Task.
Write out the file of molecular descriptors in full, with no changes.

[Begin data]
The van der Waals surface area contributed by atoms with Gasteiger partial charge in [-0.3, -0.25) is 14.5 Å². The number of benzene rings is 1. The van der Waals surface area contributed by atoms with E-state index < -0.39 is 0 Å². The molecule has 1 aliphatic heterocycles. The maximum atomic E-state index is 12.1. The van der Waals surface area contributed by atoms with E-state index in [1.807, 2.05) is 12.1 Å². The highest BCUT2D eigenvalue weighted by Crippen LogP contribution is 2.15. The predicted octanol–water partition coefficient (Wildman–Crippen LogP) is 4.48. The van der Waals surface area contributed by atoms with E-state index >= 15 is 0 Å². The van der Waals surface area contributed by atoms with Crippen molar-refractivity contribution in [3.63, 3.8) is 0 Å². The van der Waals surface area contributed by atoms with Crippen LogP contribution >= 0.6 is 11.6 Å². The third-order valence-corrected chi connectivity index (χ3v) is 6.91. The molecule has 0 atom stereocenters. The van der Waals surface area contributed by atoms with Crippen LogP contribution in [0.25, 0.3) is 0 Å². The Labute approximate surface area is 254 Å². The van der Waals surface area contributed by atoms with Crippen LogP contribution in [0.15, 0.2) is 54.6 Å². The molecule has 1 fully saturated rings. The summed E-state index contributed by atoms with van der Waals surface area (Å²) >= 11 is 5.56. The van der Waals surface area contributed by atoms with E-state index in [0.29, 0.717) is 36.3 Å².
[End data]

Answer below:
The van der Waals surface area contributed by atoms with Gasteiger partial charge in [-0.3, -0.25) is 14.5 Å². The number of benzene rings is 1. The van der Waals surface area contributed by atoms with E-state index < -0.39 is 0 Å². The molecule has 1 aliphatic heterocycles. The maximum atomic E-state index is 12.1. The van der Waals surface area contributed by atoms with E-state index in [1.807, 2.05) is 12.1 Å². The highest BCUT2D eigenvalue weighted by Crippen LogP contribution is 2.15. The predicted octanol–water partition coefficient (Wildman–Crippen LogP) is 4.48. The van der Waals surface area contributed by atoms with E-state index >= 15 is 0 Å². The van der Waals surface area contributed by atoms with Crippen molar-refractivity contribution in [3.63, 3.8) is 0 Å². The van der Waals surface area contributed by atoms with Crippen LogP contribution >= 0.6 is 11.6 Å². The third-order valence-corrected chi connectivity index (χ3v) is 6.91. The molecule has 0 atom stereocenters. The van der Waals surface area contributed by atoms with Crippen LogP contribution in [0.25, 0.3) is 0 Å². The Labute approximate surface area is 254 Å². The van der Waals surface area contributed by atoms with Crippen LogP contribution in [0.15, 0.2) is 54.6 Å². The molecule has 1 fully saturated rings. The summed E-state index contributed by atoms with van der Waals surface area (Å²) >= 11 is 5.56. The van der Waals surface area contributed by atoms with E-state index in [0.29, 0.717) is 36.3 Å².